The Bundesarchiv-Militärarchiv in Freiburg holds the records of the German armed forces from 1870 to the 1990s. This is a documentation of extraordinary historical value, impressive in its scope and wealth of data, but in which, unfortunately, unbridgeable gaps have been created by the impact of war. The destruction is partly due to the effects of a bombing raid on Potsdam that hit the army archives there in 1945. In many cases, it was the German units and command authorities themselves that destroyed their secret records in the collapse of 1945. The remaining material was confiscated by the Allies and taken to the United States and London. In the 1960s, the documents were returned after being microfilmed.
Despite serious gaps, the German documentation material is very extensive. In Italy, between September 1943 and May 1945, a total of no less than 30 German divisions were grouped into eleven army corps and three armies. About one million men and several thousand women were organised in countless units and command posts of the army, the air force, especially anti-aircraft and intelligence units, as well as the navy and civilian shipping, and finally the various branches of the police and the SS.
The digitisation of the holdings is currently underway, part of which has been made accessible online in the INVENIO research database.
Bundesarchiv Berlin-Lichterfelde (German Federal Archives in Berlin-Lichterfelde)
An important location of the Federal Archives is in the Berlin district of Lichterfelde. One of the most interesting for our project is the fonds R 70 Polizeidienststellen in Italien (police offices in Italy), or R 70 Italien for short. It contains material about the police and SS commandos that were stationed there. In addition, the personnel files of SS and police members, the public administration, and NSDAP party files are kept in Lichterfelde. The latter, however, are incomplete.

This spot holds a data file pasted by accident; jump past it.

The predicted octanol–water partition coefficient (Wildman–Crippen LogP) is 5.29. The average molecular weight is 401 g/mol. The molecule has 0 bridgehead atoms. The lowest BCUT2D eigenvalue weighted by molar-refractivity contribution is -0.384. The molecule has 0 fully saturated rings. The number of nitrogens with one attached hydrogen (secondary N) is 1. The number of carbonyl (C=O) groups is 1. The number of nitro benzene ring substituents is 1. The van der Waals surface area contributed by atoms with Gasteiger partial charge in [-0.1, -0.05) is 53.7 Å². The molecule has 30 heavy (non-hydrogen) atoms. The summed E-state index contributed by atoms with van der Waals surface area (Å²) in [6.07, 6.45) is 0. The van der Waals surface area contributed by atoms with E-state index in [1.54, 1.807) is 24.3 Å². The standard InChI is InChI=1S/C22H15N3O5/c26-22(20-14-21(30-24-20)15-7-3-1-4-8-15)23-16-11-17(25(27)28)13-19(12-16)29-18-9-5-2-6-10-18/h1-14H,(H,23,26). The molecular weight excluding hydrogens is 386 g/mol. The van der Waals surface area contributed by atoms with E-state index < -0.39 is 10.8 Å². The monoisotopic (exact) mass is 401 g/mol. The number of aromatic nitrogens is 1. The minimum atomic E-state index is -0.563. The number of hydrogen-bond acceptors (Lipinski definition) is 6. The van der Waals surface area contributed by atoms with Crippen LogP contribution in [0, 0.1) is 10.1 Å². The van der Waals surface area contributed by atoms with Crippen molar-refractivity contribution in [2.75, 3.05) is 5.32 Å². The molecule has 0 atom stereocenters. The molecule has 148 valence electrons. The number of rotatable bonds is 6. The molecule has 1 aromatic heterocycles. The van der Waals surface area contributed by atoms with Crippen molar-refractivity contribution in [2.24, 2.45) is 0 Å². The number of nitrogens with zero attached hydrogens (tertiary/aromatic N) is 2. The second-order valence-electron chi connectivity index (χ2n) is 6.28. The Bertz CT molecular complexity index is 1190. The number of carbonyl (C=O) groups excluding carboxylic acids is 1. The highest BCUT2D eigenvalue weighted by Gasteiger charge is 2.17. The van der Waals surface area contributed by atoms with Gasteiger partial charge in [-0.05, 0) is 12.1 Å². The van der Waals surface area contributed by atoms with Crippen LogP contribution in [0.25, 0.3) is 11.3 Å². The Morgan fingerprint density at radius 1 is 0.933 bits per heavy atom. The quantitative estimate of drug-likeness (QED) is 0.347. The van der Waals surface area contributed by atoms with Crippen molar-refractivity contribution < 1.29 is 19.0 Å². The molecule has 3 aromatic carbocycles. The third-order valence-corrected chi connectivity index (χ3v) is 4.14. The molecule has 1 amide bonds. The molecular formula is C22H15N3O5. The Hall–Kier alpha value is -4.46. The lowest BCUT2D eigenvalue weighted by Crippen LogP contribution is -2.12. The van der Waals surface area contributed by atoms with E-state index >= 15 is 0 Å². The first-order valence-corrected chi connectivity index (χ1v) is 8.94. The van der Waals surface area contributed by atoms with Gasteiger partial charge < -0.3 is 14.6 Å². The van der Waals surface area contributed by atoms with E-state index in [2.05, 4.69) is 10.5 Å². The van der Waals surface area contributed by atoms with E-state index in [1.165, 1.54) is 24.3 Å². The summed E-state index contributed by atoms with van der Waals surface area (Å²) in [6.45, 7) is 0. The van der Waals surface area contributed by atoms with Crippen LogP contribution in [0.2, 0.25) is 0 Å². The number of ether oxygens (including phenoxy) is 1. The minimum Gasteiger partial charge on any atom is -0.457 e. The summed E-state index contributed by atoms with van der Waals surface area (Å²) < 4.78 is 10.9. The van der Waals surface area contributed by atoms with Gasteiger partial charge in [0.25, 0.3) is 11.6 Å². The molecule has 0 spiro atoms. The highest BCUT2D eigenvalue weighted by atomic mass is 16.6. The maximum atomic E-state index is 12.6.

Bundesarchiv-Abteilung PA (Department for Personal Information of the German Federal Archives)
The PA Department (Personenbezogene Auskünfte; Personal Information on the First and Second World Wars) of the Federal Archives, also known by its former name Deutsche Dienststelle (WASt, German Service for Notifying the Next of Kin of Fallen of the Former German Wehrmacht). Its new location is in the Berlin district of Tegel.
It holds the personnel files of 18 million German military personnel of all branches of service who served during the Second World War. The accessibility of these holdings for researchers is limited by regulations on the handling of personal data. The archive also contains extensive documentation on the losses of the German armed forces during the conflict: these are forms that the units filled out themselves in the event of a soldier's wounding or death. They provide information on personal data, location, date of loss and its cause. These materials are of great use for the reconstruction of individual massacres and episodes of partisan warfare.